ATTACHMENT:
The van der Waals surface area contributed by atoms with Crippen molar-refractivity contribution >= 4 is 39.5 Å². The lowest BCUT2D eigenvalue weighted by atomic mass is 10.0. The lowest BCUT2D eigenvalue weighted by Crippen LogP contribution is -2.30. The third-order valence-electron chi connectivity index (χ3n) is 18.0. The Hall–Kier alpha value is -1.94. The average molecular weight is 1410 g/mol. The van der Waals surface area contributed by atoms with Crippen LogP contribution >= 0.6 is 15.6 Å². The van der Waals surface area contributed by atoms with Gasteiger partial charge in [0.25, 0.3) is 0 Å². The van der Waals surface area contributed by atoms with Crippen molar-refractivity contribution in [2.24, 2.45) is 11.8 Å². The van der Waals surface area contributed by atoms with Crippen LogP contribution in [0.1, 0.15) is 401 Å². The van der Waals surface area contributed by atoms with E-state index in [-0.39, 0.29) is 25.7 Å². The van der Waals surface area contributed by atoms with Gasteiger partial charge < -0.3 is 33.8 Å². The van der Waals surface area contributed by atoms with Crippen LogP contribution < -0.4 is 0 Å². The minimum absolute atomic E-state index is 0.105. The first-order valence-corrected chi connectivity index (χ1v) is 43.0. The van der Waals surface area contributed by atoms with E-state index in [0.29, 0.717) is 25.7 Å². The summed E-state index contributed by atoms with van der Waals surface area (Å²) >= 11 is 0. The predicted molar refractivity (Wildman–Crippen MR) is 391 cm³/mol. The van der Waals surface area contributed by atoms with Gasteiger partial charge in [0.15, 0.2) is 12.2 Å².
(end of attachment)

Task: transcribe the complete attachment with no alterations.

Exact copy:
The van der Waals surface area contributed by atoms with Crippen molar-refractivity contribution >= 4 is 39.5 Å². The lowest BCUT2D eigenvalue weighted by atomic mass is 10.0. The lowest BCUT2D eigenvalue weighted by Crippen LogP contribution is -2.30. The third-order valence-electron chi connectivity index (χ3n) is 18.0. The Hall–Kier alpha value is -1.94. The average molecular weight is 1410 g/mol. The van der Waals surface area contributed by atoms with Crippen LogP contribution >= 0.6 is 15.6 Å². The van der Waals surface area contributed by atoms with Gasteiger partial charge in [0.25, 0.3) is 0 Å². The van der Waals surface area contributed by atoms with Crippen molar-refractivity contribution in [2.24, 2.45) is 11.8 Å². The van der Waals surface area contributed by atoms with Crippen LogP contribution in [0.1, 0.15) is 401 Å². The van der Waals surface area contributed by atoms with E-state index in [-0.39, 0.29) is 25.7 Å². The van der Waals surface area contributed by atoms with Gasteiger partial charge < -0.3 is 33.8 Å². The van der Waals surface area contributed by atoms with Crippen LogP contribution < -0.4 is 0 Å². The minimum absolute atomic E-state index is 0.105. The first-order valence-corrected chi connectivity index (χ1v) is 43.0. The van der Waals surface area contributed by atoms with E-state index in [0.29, 0.717) is 25.7 Å². The summed E-state index contributed by atoms with van der Waals surface area (Å²) >= 11 is 0. The predicted molar refractivity (Wildman–Crippen MR) is 391 cm³/mol. The van der Waals surface area contributed by atoms with Gasteiger partial charge in [0.15, 0.2) is 12.2 Å².